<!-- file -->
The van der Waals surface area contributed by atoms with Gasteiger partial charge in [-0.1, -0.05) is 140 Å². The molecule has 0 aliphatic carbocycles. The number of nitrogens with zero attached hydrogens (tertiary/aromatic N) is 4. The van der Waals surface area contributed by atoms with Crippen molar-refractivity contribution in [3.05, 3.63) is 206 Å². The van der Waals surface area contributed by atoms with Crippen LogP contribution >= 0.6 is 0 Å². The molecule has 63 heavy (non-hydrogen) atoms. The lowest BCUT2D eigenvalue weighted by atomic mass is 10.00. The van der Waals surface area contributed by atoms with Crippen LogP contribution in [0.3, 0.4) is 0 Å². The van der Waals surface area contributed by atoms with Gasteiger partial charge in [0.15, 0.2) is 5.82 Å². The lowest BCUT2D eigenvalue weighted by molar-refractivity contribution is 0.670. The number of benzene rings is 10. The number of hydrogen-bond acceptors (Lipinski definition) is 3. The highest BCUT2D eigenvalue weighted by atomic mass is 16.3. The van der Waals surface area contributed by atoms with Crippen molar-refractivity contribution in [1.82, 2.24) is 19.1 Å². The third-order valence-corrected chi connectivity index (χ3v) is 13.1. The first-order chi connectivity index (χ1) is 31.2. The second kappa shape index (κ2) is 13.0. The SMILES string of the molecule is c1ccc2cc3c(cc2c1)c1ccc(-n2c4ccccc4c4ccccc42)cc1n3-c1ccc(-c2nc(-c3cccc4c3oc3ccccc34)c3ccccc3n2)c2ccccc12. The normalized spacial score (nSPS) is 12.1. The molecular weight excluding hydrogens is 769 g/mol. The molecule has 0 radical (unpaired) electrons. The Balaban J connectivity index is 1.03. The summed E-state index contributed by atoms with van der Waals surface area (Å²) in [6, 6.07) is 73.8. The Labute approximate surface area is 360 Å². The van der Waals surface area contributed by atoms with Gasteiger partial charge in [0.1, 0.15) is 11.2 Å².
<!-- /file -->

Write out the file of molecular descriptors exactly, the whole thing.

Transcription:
The van der Waals surface area contributed by atoms with Gasteiger partial charge in [-0.1, -0.05) is 140 Å². The molecule has 0 aliphatic carbocycles. The number of nitrogens with zero attached hydrogens (tertiary/aromatic N) is 4. The van der Waals surface area contributed by atoms with Crippen molar-refractivity contribution in [3.05, 3.63) is 206 Å². The van der Waals surface area contributed by atoms with Crippen LogP contribution >= 0.6 is 0 Å². The molecule has 63 heavy (non-hydrogen) atoms. The lowest BCUT2D eigenvalue weighted by atomic mass is 10.00. The van der Waals surface area contributed by atoms with Crippen LogP contribution in [0.3, 0.4) is 0 Å². The van der Waals surface area contributed by atoms with Gasteiger partial charge in [0.15, 0.2) is 5.82 Å². The lowest BCUT2D eigenvalue weighted by molar-refractivity contribution is 0.670. The number of benzene rings is 10. The number of hydrogen-bond acceptors (Lipinski definition) is 3. The highest BCUT2D eigenvalue weighted by atomic mass is 16.3. The van der Waals surface area contributed by atoms with Crippen molar-refractivity contribution in [1.82, 2.24) is 19.1 Å². The third-order valence-corrected chi connectivity index (χ3v) is 13.1. The first-order chi connectivity index (χ1) is 31.2. The second kappa shape index (κ2) is 13.0. The SMILES string of the molecule is c1ccc2cc3c(cc2c1)c1ccc(-n2c4ccccc4c4ccccc42)cc1n3-c1ccc(-c2nc(-c3cccc4c3oc3ccccc34)c3ccccc3n2)c2ccccc12. The normalized spacial score (nSPS) is 12.1. The molecular weight excluding hydrogens is 769 g/mol. The molecule has 0 radical (unpaired) electrons. The Balaban J connectivity index is 1.03. The summed E-state index contributed by atoms with van der Waals surface area (Å²) in [6, 6.07) is 73.8. The Labute approximate surface area is 360 Å². The van der Waals surface area contributed by atoms with Gasteiger partial charge in [0.1, 0.15) is 11.2 Å².